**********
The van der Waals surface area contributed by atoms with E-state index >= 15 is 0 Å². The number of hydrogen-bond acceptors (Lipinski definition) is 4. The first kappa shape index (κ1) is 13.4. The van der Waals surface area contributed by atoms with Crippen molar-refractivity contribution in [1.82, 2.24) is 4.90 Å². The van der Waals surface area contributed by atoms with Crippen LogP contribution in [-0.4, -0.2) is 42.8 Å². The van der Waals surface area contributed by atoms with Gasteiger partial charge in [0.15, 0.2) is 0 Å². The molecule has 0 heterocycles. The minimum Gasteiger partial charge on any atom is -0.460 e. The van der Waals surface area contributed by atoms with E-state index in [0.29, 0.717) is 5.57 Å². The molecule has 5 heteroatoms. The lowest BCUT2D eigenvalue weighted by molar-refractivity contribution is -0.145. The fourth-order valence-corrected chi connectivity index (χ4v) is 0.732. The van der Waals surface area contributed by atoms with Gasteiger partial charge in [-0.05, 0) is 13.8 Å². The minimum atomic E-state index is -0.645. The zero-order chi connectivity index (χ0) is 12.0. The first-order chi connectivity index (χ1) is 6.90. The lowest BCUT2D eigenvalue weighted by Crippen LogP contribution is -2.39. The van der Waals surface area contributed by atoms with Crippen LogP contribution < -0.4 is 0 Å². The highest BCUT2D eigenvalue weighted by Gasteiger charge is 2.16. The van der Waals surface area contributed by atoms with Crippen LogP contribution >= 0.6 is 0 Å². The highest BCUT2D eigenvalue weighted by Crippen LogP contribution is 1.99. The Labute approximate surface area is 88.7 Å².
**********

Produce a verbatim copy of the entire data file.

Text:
The van der Waals surface area contributed by atoms with E-state index >= 15 is 0 Å². The number of hydrogen-bond acceptors (Lipinski definition) is 4. The first kappa shape index (κ1) is 13.4. The van der Waals surface area contributed by atoms with Crippen molar-refractivity contribution in [1.82, 2.24) is 4.90 Å². The van der Waals surface area contributed by atoms with Crippen LogP contribution in [-0.4, -0.2) is 42.8 Å². The van der Waals surface area contributed by atoms with Gasteiger partial charge in [0.15, 0.2) is 0 Å². The molecule has 0 heterocycles. The minimum Gasteiger partial charge on any atom is -0.460 e. The van der Waals surface area contributed by atoms with E-state index in [0.29, 0.717) is 5.57 Å². The molecule has 5 heteroatoms. The lowest BCUT2D eigenvalue weighted by molar-refractivity contribution is -0.145. The fourth-order valence-corrected chi connectivity index (χ4v) is 0.732. The van der Waals surface area contributed by atoms with Gasteiger partial charge in [-0.05, 0) is 13.8 Å². The minimum atomic E-state index is -0.645. The zero-order chi connectivity index (χ0) is 12.0. The first-order chi connectivity index (χ1) is 6.90. The lowest BCUT2D eigenvalue weighted by Crippen LogP contribution is -2.39. The van der Waals surface area contributed by atoms with Crippen LogP contribution < -0.4 is 0 Å². The highest BCUT2D eigenvalue weighted by Gasteiger charge is 2.16. The van der Waals surface area contributed by atoms with Crippen LogP contribution >= 0.6 is 0 Å². The highest BCUT2D eigenvalue weighted by Crippen LogP contribution is 1.99. The Labute approximate surface area is 88.7 Å².